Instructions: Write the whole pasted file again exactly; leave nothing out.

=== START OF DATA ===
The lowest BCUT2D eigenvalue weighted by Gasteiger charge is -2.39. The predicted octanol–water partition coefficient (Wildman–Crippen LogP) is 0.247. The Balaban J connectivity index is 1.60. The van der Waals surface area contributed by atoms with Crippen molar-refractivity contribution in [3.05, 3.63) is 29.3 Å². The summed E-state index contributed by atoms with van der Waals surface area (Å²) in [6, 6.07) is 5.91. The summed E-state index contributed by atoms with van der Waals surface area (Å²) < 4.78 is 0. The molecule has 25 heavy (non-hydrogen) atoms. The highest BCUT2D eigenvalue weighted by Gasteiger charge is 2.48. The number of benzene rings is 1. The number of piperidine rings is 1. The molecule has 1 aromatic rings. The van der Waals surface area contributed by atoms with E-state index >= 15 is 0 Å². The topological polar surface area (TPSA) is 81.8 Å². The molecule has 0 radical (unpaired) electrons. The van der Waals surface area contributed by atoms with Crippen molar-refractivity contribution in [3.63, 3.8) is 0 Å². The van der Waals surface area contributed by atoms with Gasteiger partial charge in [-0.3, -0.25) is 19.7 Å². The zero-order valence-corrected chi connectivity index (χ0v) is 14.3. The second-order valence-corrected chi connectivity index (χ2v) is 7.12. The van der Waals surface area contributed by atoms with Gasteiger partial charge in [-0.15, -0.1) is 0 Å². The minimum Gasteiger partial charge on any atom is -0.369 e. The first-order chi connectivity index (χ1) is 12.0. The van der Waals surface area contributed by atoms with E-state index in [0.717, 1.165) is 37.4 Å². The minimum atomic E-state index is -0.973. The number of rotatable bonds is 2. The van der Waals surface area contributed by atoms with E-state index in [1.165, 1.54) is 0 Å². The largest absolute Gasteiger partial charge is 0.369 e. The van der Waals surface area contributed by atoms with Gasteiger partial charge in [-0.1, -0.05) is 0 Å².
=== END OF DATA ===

The lowest BCUT2D eigenvalue weighted by Gasteiger charge is -2.39. The predicted octanol–water partition coefficient (Wildman–Crippen LogP) is 0.247. The Balaban J connectivity index is 1.60. The van der Waals surface area contributed by atoms with Crippen molar-refractivity contribution in [3.05, 3.63) is 29.3 Å². The summed E-state index contributed by atoms with van der Waals surface area (Å²) in [6, 6.07) is 5.91. The summed E-state index contributed by atoms with van der Waals surface area (Å²) < 4.78 is 0. The molecule has 25 heavy (non-hydrogen) atoms. The highest BCUT2D eigenvalue weighted by Gasteiger charge is 2.48. The number of benzene rings is 1. The number of piperidine rings is 1. The molecule has 1 aromatic rings. The van der Waals surface area contributed by atoms with E-state index >= 15 is 0 Å². The topological polar surface area (TPSA) is 81.8 Å². The molecule has 0 radical (unpaired) electrons. The van der Waals surface area contributed by atoms with Crippen molar-refractivity contribution in [3.63, 3.8) is 0 Å². The van der Waals surface area contributed by atoms with Gasteiger partial charge in [-0.3, -0.25) is 19.7 Å². The zero-order valence-corrected chi connectivity index (χ0v) is 14.3. The second-order valence-corrected chi connectivity index (χ2v) is 7.12. The van der Waals surface area contributed by atoms with Gasteiger partial charge in [-0.15, -0.1) is 0 Å². The minimum Gasteiger partial charge on any atom is -0.369 e. The first-order chi connectivity index (χ1) is 12.0. The van der Waals surface area contributed by atoms with E-state index in [0.717, 1.165) is 37.4 Å². The minimum atomic E-state index is -0.973. The number of rotatable bonds is 2. The van der Waals surface area contributed by atoms with E-state index in [1.165, 1.54) is 0 Å². The largest absolute Gasteiger partial charge is 0.369 e. The van der Waals surface area contributed by atoms with Gasteiger partial charge in [-0.1, -0.05) is 0 Å².